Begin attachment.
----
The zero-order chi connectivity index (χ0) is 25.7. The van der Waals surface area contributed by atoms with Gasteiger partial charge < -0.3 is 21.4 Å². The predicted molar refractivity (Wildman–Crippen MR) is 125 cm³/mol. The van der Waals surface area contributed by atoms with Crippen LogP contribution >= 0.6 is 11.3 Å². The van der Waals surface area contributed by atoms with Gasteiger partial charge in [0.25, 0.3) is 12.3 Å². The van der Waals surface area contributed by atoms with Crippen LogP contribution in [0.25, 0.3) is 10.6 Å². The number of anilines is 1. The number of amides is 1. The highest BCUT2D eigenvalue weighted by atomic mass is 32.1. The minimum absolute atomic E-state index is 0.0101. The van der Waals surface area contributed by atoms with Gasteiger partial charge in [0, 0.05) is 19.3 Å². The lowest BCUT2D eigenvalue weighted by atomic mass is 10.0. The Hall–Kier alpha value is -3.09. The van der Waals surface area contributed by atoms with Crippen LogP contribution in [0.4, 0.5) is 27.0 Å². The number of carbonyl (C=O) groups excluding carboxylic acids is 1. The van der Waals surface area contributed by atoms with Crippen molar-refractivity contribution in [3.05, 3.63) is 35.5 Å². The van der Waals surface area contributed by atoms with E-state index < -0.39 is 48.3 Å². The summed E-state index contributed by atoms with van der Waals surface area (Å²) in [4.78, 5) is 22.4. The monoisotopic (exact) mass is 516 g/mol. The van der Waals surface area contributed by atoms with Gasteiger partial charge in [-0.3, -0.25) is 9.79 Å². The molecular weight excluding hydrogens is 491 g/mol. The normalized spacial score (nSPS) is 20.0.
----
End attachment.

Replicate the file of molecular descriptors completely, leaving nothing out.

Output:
The zero-order chi connectivity index (χ0) is 25.7. The van der Waals surface area contributed by atoms with Gasteiger partial charge < -0.3 is 21.4 Å². The predicted molar refractivity (Wildman–Crippen MR) is 125 cm³/mol. The van der Waals surface area contributed by atoms with Crippen LogP contribution >= 0.6 is 11.3 Å². The van der Waals surface area contributed by atoms with Gasteiger partial charge in [0.25, 0.3) is 12.3 Å². The van der Waals surface area contributed by atoms with Crippen LogP contribution in [0.25, 0.3) is 10.6 Å². The number of anilines is 1. The number of amides is 1. The highest BCUT2D eigenvalue weighted by atomic mass is 32.1. The minimum absolute atomic E-state index is 0.0101. The van der Waals surface area contributed by atoms with Gasteiger partial charge in [0, 0.05) is 19.3 Å². The lowest BCUT2D eigenvalue weighted by atomic mass is 10.0. The Hall–Kier alpha value is -3.09. The van der Waals surface area contributed by atoms with Crippen LogP contribution in [0.4, 0.5) is 27.0 Å². The number of carbonyl (C=O) groups excluding carboxylic acids is 1. The van der Waals surface area contributed by atoms with Crippen molar-refractivity contribution in [3.05, 3.63) is 35.5 Å². The van der Waals surface area contributed by atoms with E-state index < -0.39 is 48.3 Å². The summed E-state index contributed by atoms with van der Waals surface area (Å²) in [4.78, 5) is 22.4. The monoisotopic (exact) mass is 516 g/mol. The van der Waals surface area contributed by atoms with Gasteiger partial charge in [-0.3, -0.25) is 9.79 Å². The molecular weight excluding hydrogens is 491 g/mol. The normalized spacial score (nSPS) is 20.0.